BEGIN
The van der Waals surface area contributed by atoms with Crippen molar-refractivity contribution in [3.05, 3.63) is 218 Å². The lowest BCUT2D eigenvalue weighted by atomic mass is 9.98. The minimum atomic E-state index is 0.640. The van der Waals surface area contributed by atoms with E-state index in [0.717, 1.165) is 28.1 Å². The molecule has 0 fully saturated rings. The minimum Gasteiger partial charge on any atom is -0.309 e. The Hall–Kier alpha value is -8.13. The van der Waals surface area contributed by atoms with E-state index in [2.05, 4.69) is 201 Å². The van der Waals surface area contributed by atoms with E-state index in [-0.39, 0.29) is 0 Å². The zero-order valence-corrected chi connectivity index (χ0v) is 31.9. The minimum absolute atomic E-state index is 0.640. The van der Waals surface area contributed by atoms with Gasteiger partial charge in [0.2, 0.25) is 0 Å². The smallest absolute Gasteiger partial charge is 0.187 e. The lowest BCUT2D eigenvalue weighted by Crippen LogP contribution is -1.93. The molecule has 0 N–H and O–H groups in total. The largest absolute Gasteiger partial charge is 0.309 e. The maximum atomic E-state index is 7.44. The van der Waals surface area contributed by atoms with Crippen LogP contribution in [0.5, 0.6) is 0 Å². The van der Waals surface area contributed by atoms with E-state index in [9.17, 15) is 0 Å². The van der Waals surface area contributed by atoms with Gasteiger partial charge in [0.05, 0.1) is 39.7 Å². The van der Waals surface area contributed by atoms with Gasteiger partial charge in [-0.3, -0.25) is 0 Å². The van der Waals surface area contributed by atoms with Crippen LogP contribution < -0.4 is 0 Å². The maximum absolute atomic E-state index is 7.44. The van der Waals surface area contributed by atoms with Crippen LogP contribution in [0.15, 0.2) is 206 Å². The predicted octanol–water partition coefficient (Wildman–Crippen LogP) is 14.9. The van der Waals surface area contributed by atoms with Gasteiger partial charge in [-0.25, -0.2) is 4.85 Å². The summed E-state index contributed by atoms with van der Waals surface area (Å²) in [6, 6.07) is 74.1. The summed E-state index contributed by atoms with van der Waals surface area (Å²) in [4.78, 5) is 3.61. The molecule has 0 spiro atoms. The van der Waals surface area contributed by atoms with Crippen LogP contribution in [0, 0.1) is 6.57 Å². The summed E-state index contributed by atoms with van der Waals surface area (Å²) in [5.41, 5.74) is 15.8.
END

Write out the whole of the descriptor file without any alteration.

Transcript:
The van der Waals surface area contributed by atoms with Crippen molar-refractivity contribution in [3.05, 3.63) is 218 Å². The lowest BCUT2D eigenvalue weighted by atomic mass is 9.98. The minimum atomic E-state index is 0.640. The van der Waals surface area contributed by atoms with E-state index in [0.717, 1.165) is 28.1 Å². The molecule has 0 fully saturated rings. The minimum Gasteiger partial charge on any atom is -0.309 e. The Hall–Kier alpha value is -8.13. The van der Waals surface area contributed by atoms with E-state index in [2.05, 4.69) is 201 Å². The van der Waals surface area contributed by atoms with E-state index in [-0.39, 0.29) is 0 Å². The zero-order valence-corrected chi connectivity index (χ0v) is 31.9. The minimum absolute atomic E-state index is 0.640. The van der Waals surface area contributed by atoms with Gasteiger partial charge in [0.2, 0.25) is 0 Å². The smallest absolute Gasteiger partial charge is 0.187 e. The lowest BCUT2D eigenvalue weighted by Crippen LogP contribution is -1.93. The molecule has 0 N–H and O–H groups in total. The largest absolute Gasteiger partial charge is 0.309 e. The maximum atomic E-state index is 7.44. The van der Waals surface area contributed by atoms with Crippen LogP contribution in [0.5, 0.6) is 0 Å². The van der Waals surface area contributed by atoms with E-state index in [9.17, 15) is 0 Å². The van der Waals surface area contributed by atoms with Gasteiger partial charge in [0.05, 0.1) is 39.7 Å². The van der Waals surface area contributed by atoms with Gasteiger partial charge in [-0.3, -0.25) is 0 Å². The van der Waals surface area contributed by atoms with Crippen LogP contribution < -0.4 is 0 Å². The maximum absolute atomic E-state index is 7.44. The van der Waals surface area contributed by atoms with Crippen LogP contribution in [0.15, 0.2) is 206 Å². The predicted octanol–water partition coefficient (Wildman–Crippen LogP) is 14.9. The van der Waals surface area contributed by atoms with Gasteiger partial charge in [-0.25, -0.2) is 4.85 Å². The summed E-state index contributed by atoms with van der Waals surface area (Å²) in [6, 6.07) is 74.1. The summed E-state index contributed by atoms with van der Waals surface area (Å²) in [4.78, 5) is 3.61. The molecule has 0 spiro atoms. The van der Waals surface area contributed by atoms with Crippen LogP contribution in [0, 0.1) is 6.57 Å². The summed E-state index contributed by atoms with van der Waals surface area (Å²) in [5.41, 5.74) is 15.8.